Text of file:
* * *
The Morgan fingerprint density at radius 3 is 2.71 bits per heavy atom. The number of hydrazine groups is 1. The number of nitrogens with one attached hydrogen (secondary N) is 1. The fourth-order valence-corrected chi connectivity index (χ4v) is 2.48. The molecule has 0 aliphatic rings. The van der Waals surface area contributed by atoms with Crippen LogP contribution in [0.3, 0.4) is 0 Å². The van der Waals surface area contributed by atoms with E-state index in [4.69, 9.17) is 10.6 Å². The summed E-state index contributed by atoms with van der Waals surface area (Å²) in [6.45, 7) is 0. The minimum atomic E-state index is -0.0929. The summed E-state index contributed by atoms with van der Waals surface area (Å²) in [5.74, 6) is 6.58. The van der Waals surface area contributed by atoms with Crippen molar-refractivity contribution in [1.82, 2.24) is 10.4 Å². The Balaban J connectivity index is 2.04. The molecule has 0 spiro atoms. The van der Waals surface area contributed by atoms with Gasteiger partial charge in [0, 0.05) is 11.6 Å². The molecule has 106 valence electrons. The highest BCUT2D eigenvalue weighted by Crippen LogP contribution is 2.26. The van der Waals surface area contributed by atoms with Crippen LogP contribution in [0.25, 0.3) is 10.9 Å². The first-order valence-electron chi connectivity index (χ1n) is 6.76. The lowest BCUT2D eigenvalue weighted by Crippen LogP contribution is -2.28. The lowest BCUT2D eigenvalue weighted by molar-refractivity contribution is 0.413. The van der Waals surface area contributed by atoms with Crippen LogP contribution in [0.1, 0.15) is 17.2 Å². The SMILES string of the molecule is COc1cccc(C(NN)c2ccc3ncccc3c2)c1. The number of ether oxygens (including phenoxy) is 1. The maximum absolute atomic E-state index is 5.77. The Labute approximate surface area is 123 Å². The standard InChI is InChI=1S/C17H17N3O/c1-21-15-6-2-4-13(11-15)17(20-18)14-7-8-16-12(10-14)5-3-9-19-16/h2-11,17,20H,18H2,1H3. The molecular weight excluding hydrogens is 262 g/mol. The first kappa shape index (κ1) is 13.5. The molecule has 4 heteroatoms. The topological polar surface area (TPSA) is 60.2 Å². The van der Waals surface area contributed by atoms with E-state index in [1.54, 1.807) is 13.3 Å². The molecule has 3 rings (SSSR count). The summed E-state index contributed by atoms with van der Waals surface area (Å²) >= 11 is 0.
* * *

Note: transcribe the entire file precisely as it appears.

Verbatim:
The Morgan fingerprint density at radius 3 is 2.71 bits per heavy atom. The number of hydrazine groups is 1. The number of nitrogens with one attached hydrogen (secondary N) is 1. The fourth-order valence-corrected chi connectivity index (χ4v) is 2.48. The molecule has 0 aliphatic rings. The van der Waals surface area contributed by atoms with Crippen LogP contribution in [0.3, 0.4) is 0 Å². The van der Waals surface area contributed by atoms with E-state index in [4.69, 9.17) is 10.6 Å². The summed E-state index contributed by atoms with van der Waals surface area (Å²) in [6.45, 7) is 0. The minimum atomic E-state index is -0.0929. The summed E-state index contributed by atoms with van der Waals surface area (Å²) in [5.74, 6) is 6.58. The van der Waals surface area contributed by atoms with Crippen molar-refractivity contribution in [1.82, 2.24) is 10.4 Å². The Balaban J connectivity index is 2.04. The molecule has 0 spiro atoms. The van der Waals surface area contributed by atoms with Gasteiger partial charge in [0, 0.05) is 11.6 Å². The molecule has 106 valence electrons. The highest BCUT2D eigenvalue weighted by Crippen LogP contribution is 2.26. The van der Waals surface area contributed by atoms with Crippen LogP contribution in [0.25, 0.3) is 10.9 Å². The first-order valence-electron chi connectivity index (χ1n) is 6.76. The lowest BCUT2D eigenvalue weighted by Crippen LogP contribution is -2.28. The lowest BCUT2D eigenvalue weighted by molar-refractivity contribution is 0.413. The van der Waals surface area contributed by atoms with Crippen LogP contribution in [0.1, 0.15) is 17.2 Å². The SMILES string of the molecule is COc1cccc(C(NN)c2ccc3ncccc3c2)c1. The number of ether oxygens (including phenoxy) is 1. The maximum absolute atomic E-state index is 5.77. The Labute approximate surface area is 123 Å². The standard InChI is InChI=1S/C17H17N3O/c1-21-15-6-2-4-13(11-15)17(20-18)14-7-8-16-12(10-14)5-3-9-19-16/h2-11,17,20H,18H2,1H3. The molecular weight excluding hydrogens is 262 g/mol. The first kappa shape index (κ1) is 13.5. The molecule has 4 heteroatoms. The topological polar surface area (TPSA) is 60.2 Å². The van der Waals surface area contributed by atoms with E-state index in [1.54, 1.807) is 13.3 Å². The molecule has 3 rings (SSSR count). The summed E-state index contributed by atoms with van der Waals surface area (Å²) >= 11 is 0.